Well, not for another 10,000 years or so.
Back in the summer of 1998, Hollywood spawned two asteroid movies, Armageddon, and Deep Impact. In both of these movies, astronomers discover an Earth-bound object, and must destroy or move it to save the human race. While those movies were fictional, the chance of a large asteroid hitting the Earth is small, but real.
In a study published in the journal Nature, scientists simulated, with computers, what would happen if an asteroid were hit by a force equivalent to a 17-kiloton bomb. Their subject was the 1-mile wide asteroid Castalia. They projected what would happen if it were hit by a 50-foot-wide asteroid traveling at 11,000 mph. If Castalia were made of solid rock, it would've been blown to many small pieces, but the 90% of the pieces would remain on the same path. In a different situation, assuming that Castalia is really two large pieces, the piece hit by the projectile would be shattered into little bits, which would be drawn towards the other, almost unaffected half. In a third scenario, assuming that this asteroid is a group of many large rocks, the one rock that was hit exploded, but the others were unaffected. In all three situations, if the asteroid were headed towards Earth, it would still hit. Only if the object were detected decades before it came close to Earth would such a minute course adjustment steer it clear of us.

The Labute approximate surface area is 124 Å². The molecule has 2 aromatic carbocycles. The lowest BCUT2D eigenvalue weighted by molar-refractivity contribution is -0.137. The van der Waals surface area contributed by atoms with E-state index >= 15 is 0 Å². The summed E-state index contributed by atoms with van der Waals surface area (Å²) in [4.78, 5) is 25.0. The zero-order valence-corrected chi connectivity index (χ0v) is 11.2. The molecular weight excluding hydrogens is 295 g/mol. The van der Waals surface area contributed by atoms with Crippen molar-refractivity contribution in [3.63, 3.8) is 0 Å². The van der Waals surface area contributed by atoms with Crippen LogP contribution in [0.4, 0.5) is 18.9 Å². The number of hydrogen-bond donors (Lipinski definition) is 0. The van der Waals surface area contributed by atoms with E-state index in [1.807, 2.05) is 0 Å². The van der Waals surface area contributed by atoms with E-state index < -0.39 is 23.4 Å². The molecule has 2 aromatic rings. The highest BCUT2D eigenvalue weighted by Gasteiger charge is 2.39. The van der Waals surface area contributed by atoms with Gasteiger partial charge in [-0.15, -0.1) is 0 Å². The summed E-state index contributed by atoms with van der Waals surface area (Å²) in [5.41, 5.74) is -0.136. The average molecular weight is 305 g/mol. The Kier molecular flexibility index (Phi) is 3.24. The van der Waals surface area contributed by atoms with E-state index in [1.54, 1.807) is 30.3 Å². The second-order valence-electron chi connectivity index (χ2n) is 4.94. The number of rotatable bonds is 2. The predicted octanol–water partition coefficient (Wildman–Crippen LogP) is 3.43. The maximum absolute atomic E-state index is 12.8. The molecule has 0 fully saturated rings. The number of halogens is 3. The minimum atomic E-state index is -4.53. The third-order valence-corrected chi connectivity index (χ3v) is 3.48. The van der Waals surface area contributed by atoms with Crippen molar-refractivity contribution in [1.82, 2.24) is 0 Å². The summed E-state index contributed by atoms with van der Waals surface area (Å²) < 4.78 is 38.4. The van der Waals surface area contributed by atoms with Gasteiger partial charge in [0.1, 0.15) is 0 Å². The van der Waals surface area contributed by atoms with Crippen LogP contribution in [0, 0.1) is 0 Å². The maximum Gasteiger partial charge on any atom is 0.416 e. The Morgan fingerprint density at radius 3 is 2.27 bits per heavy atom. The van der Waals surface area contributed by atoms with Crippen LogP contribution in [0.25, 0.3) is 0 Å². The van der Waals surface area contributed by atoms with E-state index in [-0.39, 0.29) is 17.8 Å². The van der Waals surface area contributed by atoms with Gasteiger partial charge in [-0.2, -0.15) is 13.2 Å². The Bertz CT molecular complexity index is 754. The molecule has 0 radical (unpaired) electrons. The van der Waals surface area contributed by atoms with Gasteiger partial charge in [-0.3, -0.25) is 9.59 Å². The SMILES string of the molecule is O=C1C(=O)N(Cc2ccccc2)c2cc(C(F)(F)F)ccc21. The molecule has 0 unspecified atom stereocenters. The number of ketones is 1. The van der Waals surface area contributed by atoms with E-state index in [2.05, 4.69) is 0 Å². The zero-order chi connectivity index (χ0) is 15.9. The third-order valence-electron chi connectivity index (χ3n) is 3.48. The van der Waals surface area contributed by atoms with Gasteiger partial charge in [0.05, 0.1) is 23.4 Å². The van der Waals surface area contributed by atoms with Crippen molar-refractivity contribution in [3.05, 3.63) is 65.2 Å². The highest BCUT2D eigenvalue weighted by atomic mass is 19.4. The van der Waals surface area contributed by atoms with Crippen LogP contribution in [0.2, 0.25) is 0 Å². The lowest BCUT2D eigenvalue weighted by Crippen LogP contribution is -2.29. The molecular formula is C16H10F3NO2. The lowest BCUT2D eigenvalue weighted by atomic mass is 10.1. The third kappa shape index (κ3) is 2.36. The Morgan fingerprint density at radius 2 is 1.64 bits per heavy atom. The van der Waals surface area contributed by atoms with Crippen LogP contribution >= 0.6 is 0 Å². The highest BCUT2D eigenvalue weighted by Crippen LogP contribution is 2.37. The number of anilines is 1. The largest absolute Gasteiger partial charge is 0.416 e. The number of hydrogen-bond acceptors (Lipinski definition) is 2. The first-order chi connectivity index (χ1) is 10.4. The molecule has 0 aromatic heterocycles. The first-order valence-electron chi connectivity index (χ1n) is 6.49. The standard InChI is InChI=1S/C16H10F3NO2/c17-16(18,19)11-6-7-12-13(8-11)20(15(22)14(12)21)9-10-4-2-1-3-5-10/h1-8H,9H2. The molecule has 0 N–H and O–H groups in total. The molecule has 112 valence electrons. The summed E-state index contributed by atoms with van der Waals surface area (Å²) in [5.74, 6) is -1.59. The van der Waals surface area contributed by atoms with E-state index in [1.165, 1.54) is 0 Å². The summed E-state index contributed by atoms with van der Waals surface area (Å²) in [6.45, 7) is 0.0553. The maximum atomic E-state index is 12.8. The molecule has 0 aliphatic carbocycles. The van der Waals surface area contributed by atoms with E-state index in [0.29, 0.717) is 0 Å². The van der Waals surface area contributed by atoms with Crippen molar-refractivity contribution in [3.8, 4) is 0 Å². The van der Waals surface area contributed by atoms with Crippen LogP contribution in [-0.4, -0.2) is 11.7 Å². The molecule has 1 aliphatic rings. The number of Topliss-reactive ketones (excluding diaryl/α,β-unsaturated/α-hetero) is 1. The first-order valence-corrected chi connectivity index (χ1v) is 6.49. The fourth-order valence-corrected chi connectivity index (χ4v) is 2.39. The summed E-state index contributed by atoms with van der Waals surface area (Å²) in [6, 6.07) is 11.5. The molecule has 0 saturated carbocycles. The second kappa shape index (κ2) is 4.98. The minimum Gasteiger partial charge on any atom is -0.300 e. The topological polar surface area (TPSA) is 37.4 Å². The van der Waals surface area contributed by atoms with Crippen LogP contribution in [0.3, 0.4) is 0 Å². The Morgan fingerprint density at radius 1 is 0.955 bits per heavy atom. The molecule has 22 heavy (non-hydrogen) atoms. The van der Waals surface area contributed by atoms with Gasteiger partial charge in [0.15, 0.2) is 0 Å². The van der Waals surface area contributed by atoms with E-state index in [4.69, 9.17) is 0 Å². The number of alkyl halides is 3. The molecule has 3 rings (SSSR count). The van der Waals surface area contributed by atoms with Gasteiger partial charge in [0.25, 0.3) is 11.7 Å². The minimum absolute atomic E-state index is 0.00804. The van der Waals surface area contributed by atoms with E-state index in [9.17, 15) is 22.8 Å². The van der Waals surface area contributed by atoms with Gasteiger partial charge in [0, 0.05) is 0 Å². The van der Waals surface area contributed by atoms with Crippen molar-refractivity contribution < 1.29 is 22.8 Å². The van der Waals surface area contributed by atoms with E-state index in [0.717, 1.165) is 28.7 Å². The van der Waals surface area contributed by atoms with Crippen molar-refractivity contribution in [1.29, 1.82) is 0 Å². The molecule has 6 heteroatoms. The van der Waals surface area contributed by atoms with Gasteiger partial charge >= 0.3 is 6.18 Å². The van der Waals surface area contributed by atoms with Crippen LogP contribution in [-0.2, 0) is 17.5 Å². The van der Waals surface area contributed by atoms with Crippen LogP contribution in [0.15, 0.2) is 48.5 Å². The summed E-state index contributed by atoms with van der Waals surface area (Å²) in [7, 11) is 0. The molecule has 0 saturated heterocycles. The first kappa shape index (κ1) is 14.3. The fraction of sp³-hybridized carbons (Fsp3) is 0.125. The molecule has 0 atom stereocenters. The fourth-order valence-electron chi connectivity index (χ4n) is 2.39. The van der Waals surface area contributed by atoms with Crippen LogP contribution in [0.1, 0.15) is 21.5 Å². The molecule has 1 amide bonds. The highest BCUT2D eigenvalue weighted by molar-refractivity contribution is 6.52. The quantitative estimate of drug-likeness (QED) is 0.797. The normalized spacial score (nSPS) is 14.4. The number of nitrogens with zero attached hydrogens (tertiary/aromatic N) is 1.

What implications does this have? Well, it casts doubt on the chances of using nuclear warheads to successfully deviate an Earth-bound object. It also points out a possible need to rethink our priorities in space. $3 million a year in NASA's budget is allocated to detecting possible doomsday asteroids. To compare, the entire NASA budget is 13.6 billion dollars. It is possible to track most large objects that will cross our orbit, but in order for any effective action to be taken against an Earth-bound object, it must be detected early. Keep watching the sky.
Hannibal Courier Post
Destroying asteroids may be difficult task harder than it looks in the movies:
Do what you will with this document. Feel free to plagiarize. No, seriously, I mean it.
Credit to fuzzy and blue for catching my spelling error.